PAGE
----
Safe Exit

There are many aspects of culture that are important to think about when responding to economic harm.

All of the below points are important to consider when developing organisational policies and procedures, and the provision of staff support and information.

Working with Different Cultures

Working with Different Cultures

There are many aspects of culture that are important to think about when responding to economic harm.

All of the below points are important to consider when developing organisational policies and procedures, and the provision of staff support and information.

Language

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For some employees, English may not be their first language. They may have a minimal understanding and struggle to read, write or speak English. It is important to advise your employees of their rights and employment law in New Zealand. This could include employment entitlements, confidentiality, Family Violence Act or even their basic human rights - particularly if they are here on a work visa.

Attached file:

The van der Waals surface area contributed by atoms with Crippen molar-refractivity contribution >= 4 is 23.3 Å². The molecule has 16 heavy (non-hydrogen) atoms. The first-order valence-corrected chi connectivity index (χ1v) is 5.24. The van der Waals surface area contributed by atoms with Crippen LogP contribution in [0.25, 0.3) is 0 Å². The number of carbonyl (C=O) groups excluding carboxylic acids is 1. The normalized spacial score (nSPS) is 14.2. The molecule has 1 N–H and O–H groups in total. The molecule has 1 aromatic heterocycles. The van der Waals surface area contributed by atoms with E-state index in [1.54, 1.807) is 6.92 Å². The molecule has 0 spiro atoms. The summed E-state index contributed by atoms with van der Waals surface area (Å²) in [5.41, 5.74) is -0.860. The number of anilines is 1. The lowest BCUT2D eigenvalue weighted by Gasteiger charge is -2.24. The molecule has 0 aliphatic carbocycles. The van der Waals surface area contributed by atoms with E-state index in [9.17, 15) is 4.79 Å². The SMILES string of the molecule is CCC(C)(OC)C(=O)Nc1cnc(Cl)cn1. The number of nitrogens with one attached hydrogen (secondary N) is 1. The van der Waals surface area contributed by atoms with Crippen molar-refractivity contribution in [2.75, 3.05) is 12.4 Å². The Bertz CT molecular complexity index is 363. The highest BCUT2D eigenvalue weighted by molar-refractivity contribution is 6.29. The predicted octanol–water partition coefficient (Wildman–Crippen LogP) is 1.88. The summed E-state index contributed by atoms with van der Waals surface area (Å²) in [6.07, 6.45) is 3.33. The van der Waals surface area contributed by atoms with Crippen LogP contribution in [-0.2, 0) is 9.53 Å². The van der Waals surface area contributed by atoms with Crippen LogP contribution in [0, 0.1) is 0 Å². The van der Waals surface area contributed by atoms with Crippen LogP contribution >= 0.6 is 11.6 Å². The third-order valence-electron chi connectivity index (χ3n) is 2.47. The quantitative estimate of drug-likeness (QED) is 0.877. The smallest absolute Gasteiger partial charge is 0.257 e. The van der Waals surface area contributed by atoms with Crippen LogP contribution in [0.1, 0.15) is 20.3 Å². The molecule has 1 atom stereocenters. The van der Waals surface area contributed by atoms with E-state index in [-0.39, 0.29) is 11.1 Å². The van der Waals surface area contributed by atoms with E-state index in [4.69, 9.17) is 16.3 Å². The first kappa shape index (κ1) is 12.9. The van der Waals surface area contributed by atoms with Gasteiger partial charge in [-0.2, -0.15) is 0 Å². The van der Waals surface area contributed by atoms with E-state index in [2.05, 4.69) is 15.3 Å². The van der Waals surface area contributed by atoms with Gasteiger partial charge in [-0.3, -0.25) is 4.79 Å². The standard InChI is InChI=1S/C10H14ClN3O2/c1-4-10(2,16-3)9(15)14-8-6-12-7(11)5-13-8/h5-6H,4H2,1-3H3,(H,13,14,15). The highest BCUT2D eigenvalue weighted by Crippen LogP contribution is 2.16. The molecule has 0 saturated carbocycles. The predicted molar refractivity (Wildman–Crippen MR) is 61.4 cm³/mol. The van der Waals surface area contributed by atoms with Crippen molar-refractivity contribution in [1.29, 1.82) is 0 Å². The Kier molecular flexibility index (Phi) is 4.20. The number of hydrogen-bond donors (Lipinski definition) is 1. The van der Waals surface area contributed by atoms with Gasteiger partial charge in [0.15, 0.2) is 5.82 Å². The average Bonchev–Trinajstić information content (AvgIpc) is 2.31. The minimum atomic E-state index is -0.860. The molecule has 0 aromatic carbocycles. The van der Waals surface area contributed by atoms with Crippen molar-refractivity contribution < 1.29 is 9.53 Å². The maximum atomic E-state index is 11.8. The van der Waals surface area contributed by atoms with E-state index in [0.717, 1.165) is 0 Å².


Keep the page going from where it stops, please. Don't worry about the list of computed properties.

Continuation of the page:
Money

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In some cultures and families, money is managed, shared and used differently. When talking with the person experiencing economic harm, be open to hearing what is important for them in their culture, what their concerns are about getting help, and work with them to develop a plan of support. To help your employee work through cultural differences, it may be useful to encourage your employee to get help from an organisation that has understanding of their particular culture.

Home

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Homes may also look different - having more than one family or extended family living together could mean that money is viewed differently. For some people personal income may be seen as family income, making financial issues more complex and entangled. Some traditions and family beliefs can also impose financial expectations and control on an individual who may be unaware they could be experiencing economic harm, and be to fearful to discuss their situation, or ask for help.
 

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